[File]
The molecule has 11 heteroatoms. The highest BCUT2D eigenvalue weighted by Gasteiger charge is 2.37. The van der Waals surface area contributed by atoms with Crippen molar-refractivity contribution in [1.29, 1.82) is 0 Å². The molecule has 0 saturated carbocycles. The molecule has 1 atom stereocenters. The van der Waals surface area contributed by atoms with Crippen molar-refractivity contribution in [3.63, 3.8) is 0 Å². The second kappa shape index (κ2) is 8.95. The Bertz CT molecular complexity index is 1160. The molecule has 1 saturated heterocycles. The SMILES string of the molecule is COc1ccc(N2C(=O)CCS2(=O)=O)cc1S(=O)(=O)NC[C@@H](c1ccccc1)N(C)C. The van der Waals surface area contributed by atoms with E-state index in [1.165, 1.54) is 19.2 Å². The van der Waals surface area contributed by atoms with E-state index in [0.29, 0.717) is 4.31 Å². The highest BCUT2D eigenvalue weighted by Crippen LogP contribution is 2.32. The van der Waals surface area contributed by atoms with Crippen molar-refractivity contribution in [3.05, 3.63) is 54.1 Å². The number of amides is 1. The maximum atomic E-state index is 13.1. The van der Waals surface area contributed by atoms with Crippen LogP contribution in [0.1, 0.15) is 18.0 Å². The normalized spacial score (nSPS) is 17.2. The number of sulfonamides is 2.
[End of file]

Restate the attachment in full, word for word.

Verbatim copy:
The molecule has 11 heteroatoms. The highest BCUT2D eigenvalue weighted by Gasteiger charge is 2.37. The van der Waals surface area contributed by atoms with Crippen molar-refractivity contribution in [1.29, 1.82) is 0 Å². The molecule has 0 saturated carbocycles. The molecule has 1 atom stereocenters. The van der Waals surface area contributed by atoms with Crippen molar-refractivity contribution in [3.63, 3.8) is 0 Å². The second kappa shape index (κ2) is 8.95. The Bertz CT molecular complexity index is 1160. The molecule has 1 saturated heterocycles. The SMILES string of the molecule is COc1ccc(N2C(=O)CCS2(=O)=O)cc1S(=O)(=O)NC[C@@H](c1ccccc1)N(C)C. The van der Waals surface area contributed by atoms with E-state index in [1.165, 1.54) is 19.2 Å². The van der Waals surface area contributed by atoms with E-state index in [0.29, 0.717) is 4.31 Å². The highest BCUT2D eigenvalue weighted by Crippen LogP contribution is 2.32. The van der Waals surface area contributed by atoms with Crippen molar-refractivity contribution in [3.05, 3.63) is 54.1 Å². The number of amides is 1. The maximum atomic E-state index is 13.1. The van der Waals surface area contributed by atoms with Crippen LogP contribution in [0.1, 0.15) is 18.0 Å². The normalized spacial score (nSPS) is 17.2. The number of sulfonamides is 2.